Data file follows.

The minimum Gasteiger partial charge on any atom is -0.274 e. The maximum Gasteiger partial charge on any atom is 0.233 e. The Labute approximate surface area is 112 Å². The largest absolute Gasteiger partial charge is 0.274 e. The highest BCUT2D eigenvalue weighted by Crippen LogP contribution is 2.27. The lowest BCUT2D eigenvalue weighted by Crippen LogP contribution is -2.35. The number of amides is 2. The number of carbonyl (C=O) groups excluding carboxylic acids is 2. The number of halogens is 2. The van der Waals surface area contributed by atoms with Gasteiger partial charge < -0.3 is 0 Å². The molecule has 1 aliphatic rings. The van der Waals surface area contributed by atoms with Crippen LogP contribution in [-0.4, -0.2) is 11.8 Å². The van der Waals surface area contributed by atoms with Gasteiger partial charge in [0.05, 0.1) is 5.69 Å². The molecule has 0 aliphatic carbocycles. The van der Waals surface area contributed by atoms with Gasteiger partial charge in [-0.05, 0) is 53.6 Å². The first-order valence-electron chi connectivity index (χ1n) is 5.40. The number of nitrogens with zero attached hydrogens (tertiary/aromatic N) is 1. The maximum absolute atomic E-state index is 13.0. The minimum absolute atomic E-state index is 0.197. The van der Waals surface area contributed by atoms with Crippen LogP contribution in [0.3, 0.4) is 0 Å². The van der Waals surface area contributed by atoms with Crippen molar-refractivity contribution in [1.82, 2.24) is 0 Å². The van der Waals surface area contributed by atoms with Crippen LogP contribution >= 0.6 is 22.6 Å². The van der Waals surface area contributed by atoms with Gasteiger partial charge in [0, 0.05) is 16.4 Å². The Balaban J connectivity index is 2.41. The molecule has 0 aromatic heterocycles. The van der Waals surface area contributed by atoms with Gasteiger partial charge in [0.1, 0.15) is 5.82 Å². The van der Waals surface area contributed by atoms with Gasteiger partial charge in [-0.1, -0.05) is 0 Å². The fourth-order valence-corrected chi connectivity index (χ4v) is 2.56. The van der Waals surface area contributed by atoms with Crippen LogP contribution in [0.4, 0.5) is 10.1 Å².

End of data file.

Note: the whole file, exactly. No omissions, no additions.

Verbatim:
The minimum Gasteiger partial charge on any atom is -0.274 e. The maximum Gasteiger partial charge on any atom is 0.233 e. The Labute approximate surface area is 112 Å². The largest absolute Gasteiger partial charge is 0.274 e. The highest BCUT2D eigenvalue weighted by Crippen LogP contribution is 2.27. The lowest BCUT2D eigenvalue weighted by Crippen LogP contribution is -2.35. The number of amides is 2. The number of carbonyl (C=O) groups excluding carboxylic acids is 2. The number of halogens is 2. The van der Waals surface area contributed by atoms with Gasteiger partial charge < -0.3 is 0 Å². The molecule has 1 aliphatic rings. The van der Waals surface area contributed by atoms with Crippen LogP contribution in [-0.4, -0.2) is 11.8 Å². The van der Waals surface area contributed by atoms with Gasteiger partial charge in [0.05, 0.1) is 5.69 Å². The molecule has 0 aliphatic carbocycles. The van der Waals surface area contributed by atoms with Gasteiger partial charge in [-0.05, 0) is 53.6 Å². The first-order valence-electron chi connectivity index (χ1n) is 5.40. The number of nitrogens with zero attached hydrogens (tertiary/aromatic N) is 1. The maximum absolute atomic E-state index is 13.0. The minimum absolute atomic E-state index is 0.197. The van der Waals surface area contributed by atoms with Crippen LogP contribution in [0.3, 0.4) is 0 Å². The van der Waals surface area contributed by atoms with Crippen molar-refractivity contribution in [1.82, 2.24) is 0 Å². The van der Waals surface area contributed by atoms with Crippen LogP contribution >= 0.6 is 22.6 Å². The van der Waals surface area contributed by atoms with Gasteiger partial charge in [0, 0.05) is 16.4 Å². The Balaban J connectivity index is 2.41. The molecule has 0 aromatic heterocycles. The van der Waals surface area contributed by atoms with Gasteiger partial charge in [0.1, 0.15) is 5.82 Å². The van der Waals surface area contributed by atoms with Gasteiger partial charge in [-0.1, -0.05) is 0 Å². The fourth-order valence-corrected chi connectivity index (χ4v) is 2.56. The van der Waals surface area contributed by atoms with Crippen LogP contribution in [0.4, 0.5) is 10.1 Å².